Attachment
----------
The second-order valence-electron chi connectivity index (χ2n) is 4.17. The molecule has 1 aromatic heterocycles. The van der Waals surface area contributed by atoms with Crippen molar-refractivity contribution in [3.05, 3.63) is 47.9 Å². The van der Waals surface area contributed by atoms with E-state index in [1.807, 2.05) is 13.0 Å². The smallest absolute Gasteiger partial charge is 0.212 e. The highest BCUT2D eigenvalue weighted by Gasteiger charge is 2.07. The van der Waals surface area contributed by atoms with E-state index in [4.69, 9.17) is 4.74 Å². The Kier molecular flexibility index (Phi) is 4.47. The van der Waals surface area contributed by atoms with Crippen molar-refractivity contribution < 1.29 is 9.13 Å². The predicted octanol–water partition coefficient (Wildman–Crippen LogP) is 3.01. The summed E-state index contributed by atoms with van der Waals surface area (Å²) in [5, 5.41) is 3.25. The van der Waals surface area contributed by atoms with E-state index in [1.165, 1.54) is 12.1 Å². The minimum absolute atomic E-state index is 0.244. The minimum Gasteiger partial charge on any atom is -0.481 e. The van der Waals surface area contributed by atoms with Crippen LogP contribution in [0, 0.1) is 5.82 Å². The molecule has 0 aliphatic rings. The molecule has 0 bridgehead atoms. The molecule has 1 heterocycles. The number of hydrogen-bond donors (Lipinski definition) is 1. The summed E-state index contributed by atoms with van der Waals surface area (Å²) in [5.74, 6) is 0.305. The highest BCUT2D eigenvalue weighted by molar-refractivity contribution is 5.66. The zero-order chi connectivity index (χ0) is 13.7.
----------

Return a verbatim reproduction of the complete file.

The second-order valence-electron chi connectivity index (χ2n) is 4.17. The molecule has 1 aromatic heterocycles. The van der Waals surface area contributed by atoms with Crippen molar-refractivity contribution in [3.05, 3.63) is 47.9 Å². The van der Waals surface area contributed by atoms with E-state index in [1.807, 2.05) is 13.0 Å². The smallest absolute Gasteiger partial charge is 0.212 e. The highest BCUT2D eigenvalue weighted by Gasteiger charge is 2.07. The van der Waals surface area contributed by atoms with E-state index in [4.69, 9.17) is 4.74 Å². The Kier molecular flexibility index (Phi) is 4.47. The van der Waals surface area contributed by atoms with Crippen molar-refractivity contribution < 1.29 is 9.13 Å². The predicted octanol–water partition coefficient (Wildman–Crippen LogP) is 3.01. The summed E-state index contributed by atoms with van der Waals surface area (Å²) in [5, 5.41) is 3.25. The van der Waals surface area contributed by atoms with E-state index in [1.165, 1.54) is 12.1 Å². The minimum absolute atomic E-state index is 0.244. The minimum Gasteiger partial charge on any atom is -0.481 e. The van der Waals surface area contributed by atoms with Crippen LogP contribution in [0, 0.1) is 5.82 Å². The molecule has 0 aliphatic rings. The molecule has 0 bridgehead atoms. The molecule has 1 heterocycles. The number of hydrogen-bond donors (Lipinski definition) is 1. The summed E-state index contributed by atoms with van der Waals surface area (Å²) in [5.74, 6) is 0.305. The highest BCUT2D eigenvalue weighted by molar-refractivity contribution is 5.66. The zero-order chi connectivity index (χ0) is 13.7.